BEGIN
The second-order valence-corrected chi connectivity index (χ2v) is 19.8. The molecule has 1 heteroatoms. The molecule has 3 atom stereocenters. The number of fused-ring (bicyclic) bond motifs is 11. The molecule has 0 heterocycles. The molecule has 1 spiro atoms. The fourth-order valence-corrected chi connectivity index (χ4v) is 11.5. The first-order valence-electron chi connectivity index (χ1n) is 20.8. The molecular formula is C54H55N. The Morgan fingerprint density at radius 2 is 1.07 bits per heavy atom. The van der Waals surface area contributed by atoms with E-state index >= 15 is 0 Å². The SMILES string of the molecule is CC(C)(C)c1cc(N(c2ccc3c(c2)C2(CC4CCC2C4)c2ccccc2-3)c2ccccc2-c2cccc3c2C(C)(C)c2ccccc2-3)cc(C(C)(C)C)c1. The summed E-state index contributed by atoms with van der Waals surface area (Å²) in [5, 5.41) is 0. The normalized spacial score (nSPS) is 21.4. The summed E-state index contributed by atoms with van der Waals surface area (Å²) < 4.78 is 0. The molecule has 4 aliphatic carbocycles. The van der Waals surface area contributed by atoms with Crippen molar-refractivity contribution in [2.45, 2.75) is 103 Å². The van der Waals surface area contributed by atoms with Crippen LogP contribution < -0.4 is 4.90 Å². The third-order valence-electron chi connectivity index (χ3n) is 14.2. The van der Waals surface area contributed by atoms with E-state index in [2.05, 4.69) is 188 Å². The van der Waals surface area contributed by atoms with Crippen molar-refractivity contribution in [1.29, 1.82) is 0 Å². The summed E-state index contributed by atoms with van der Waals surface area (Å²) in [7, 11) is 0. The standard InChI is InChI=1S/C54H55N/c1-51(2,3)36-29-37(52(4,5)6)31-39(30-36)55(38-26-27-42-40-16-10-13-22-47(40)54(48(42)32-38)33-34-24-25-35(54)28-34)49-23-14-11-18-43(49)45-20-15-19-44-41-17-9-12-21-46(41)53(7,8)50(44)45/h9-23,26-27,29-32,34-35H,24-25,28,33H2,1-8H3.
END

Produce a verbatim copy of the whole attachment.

The second-order valence-corrected chi connectivity index (χ2v) is 19.8. The molecule has 1 heteroatoms. The molecule has 3 atom stereocenters. The number of fused-ring (bicyclic) bond motifs is 11. The molecule has 0 heterocycles. The molecule has 1 spiro atoms. The fourth-order valence-corrected chi connectivity index (χ4v) is 11.5. The first-order valence-electron chi connectivity index (χ1n) is 20.8. The molecular formula is C54H55N. The Morgan fingerprint density at radius 2 is 1.07 bits per heavy atom. The van der Waals surface area contributed by atoms with E-state index >= 15 is 0 Å². The SMILES string of the molecule is CC(C)(C)c1cc(N(c2ccc3c(c2)C2(CC4CCC2C4)c2ccccc2-3)c2ccccc2-c2cccc3c2C(C)(C)c2ccccc2-3)cc(C(C)(C)C)c1. The summed E-state index contributed by atoms with van der Waals surface area (Å²) in [5, 5.41) is 0. The normalized spacial score (nSPS) is 21.4. The summed E-state index contributed by atoms with van der Waals surface area (Å²) < 4.78 is 0. The molecule has 4 aliphatic carbocycles. The van der Waals surface area contributed by atoms with Crippen molar-refractivity contribution in [2.45, 2.75) is 103 Å². The van der Waals surface area contributed by atoms with Crippen LogP contribution < -0.4 is 4.90 Å². The third-order valence-electron chi connectivity index (χ3n) is 14.2. The van der Waals surface area contributed by atoms with E-state index in [2.05, 4.69) is 188 Å². The van der Waals surface area contributed by atoms with Crippen molar-refractivity contribution in [1.29, 1.82) is 0 Å². The summed E-state index contributed by atoms with van der Waals surface area (Å²) in [7, 11) is 0. The standard InChI is InChI=1S/C54H55N/c1-51(2,3)36-29-37(52(4,5)6)31-39(30-36)55(38-26-27-42-40-16-10-13-22-47(40)54(48(42)32-38)33-34-24-25-35(54)28-34)49-23-14-11-18-43(49)45-20-15-19-44-41-17-9-12-21-46(41)53(7,8)50(44)45/h9-23,26-27,29-32,34-35H,24-25,28,33H2,1-8H3.